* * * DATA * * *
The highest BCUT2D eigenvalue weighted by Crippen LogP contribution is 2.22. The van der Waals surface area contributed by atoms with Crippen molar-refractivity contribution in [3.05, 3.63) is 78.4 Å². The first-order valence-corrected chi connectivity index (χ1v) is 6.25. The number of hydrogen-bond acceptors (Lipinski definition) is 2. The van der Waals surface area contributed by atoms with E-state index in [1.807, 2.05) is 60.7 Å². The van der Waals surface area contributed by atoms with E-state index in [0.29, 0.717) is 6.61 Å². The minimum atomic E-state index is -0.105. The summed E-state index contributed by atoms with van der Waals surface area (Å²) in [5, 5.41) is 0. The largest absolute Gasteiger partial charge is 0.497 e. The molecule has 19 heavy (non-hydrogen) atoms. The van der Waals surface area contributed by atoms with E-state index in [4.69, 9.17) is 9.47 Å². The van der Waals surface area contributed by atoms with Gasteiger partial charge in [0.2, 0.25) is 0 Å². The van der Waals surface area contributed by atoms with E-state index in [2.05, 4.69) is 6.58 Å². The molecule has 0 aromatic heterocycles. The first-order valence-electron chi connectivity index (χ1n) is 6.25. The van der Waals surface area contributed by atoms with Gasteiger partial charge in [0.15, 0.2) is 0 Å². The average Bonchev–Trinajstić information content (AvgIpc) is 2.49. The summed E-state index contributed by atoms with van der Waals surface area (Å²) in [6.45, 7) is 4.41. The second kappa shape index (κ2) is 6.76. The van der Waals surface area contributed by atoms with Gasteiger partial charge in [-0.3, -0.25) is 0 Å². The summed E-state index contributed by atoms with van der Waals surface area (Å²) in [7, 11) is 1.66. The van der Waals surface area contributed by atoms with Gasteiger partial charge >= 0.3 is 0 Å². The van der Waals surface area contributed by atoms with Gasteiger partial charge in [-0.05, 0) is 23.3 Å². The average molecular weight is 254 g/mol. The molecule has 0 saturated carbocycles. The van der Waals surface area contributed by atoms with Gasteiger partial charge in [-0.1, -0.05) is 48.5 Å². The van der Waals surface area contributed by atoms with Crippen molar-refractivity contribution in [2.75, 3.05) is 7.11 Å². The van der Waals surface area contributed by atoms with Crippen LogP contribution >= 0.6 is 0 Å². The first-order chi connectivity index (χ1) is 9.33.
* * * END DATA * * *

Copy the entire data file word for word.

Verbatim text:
The highest BCUT2D eigenvalue weighted by Crippen LogP contribution is 2.22. The van der Waals surface area contributed by atoms with Crippen molar-refractivity contribution in [3.05, 3.63) is 78.4 Å². The first-order valence-corrected chi connectivity index (χ1v) is 6.25. The number of hydrogen-bond acceptors (Lipinski definition) is 2. The van der Waals surface area contributed by atoms with E-state index in [1.807, 2.05) is 60.7 Å². The van der Waals surface area contributed by atoms with E-state index in [0.29, 0.717) is 6.61 Å². The minimum atomic E-state index is -0.105. The summed E-state index contributed by atoms with van der Waals surface area (Å²) in [5, 5.41) is 0. The largest absolute Gasteiger partial charge is 0.497 e. The molecule has 19 heavy (non-hydrogen) atoms. The van der Waals surface area contributed by atoms with E-state index in [4.69, 9.17) is 9.47 Å². The van der Waals surface area contributed by atoms with Gasteiger partial charge in [0.2, 0.25) is 0 Å². The van der Waals surface area contributed by atoms with E-state index in [2.05, 4.69) is 6.58 Å². The molecule has 0 aromatic heterocycles. The first-order valence-electron chi connectivity index (χ1n) is 6.25. The van der Waals surface area contributed by atoms with Gasteiger partial charge in [0.15, 0.2) is 0 Å². The average Bonchev–Trinajstić information content (AvgIpc) is 2.49. The summed E-state index contributed by atoms with van der Waals surface area (Å²) in [6.45, 7) is 4.41. The second kappa shape index (κ2) is 6.76. The van der Waals surface area contributed by atoms with Gasteiger partial charge in [-0.3, -0.25) is 0 Å². The summed E-state index contributed by atoms with van der Waals surface area (Å²) in [7, 11) is 1.66. The van der Waals surface area contributed by atoms with Gasteiger partial charge >= 0.3 is 0 Å². The van der Waals surface area contributed by atoms with Gasteiger partial charge in [-0.05, 0) is 23.3 Å². The average molecular weight is 254 g/mol. The molecule has 0 saturated carbocycles. The van der Waals surface area contributed by atoms with Gasteiger partial charge in [-0.1, -0.05) is 48.5 Å². The van der Waals surface area contributed by atoms with Crippen molar-refractivity contribution in [2.75, 3.05) is 7.11 Å². The van der Waals surface area contributed by atoms with Crippen LogP contribution >= 0.6 is 0 Å². The first-order chi connectivity index (χ1) is 9.33.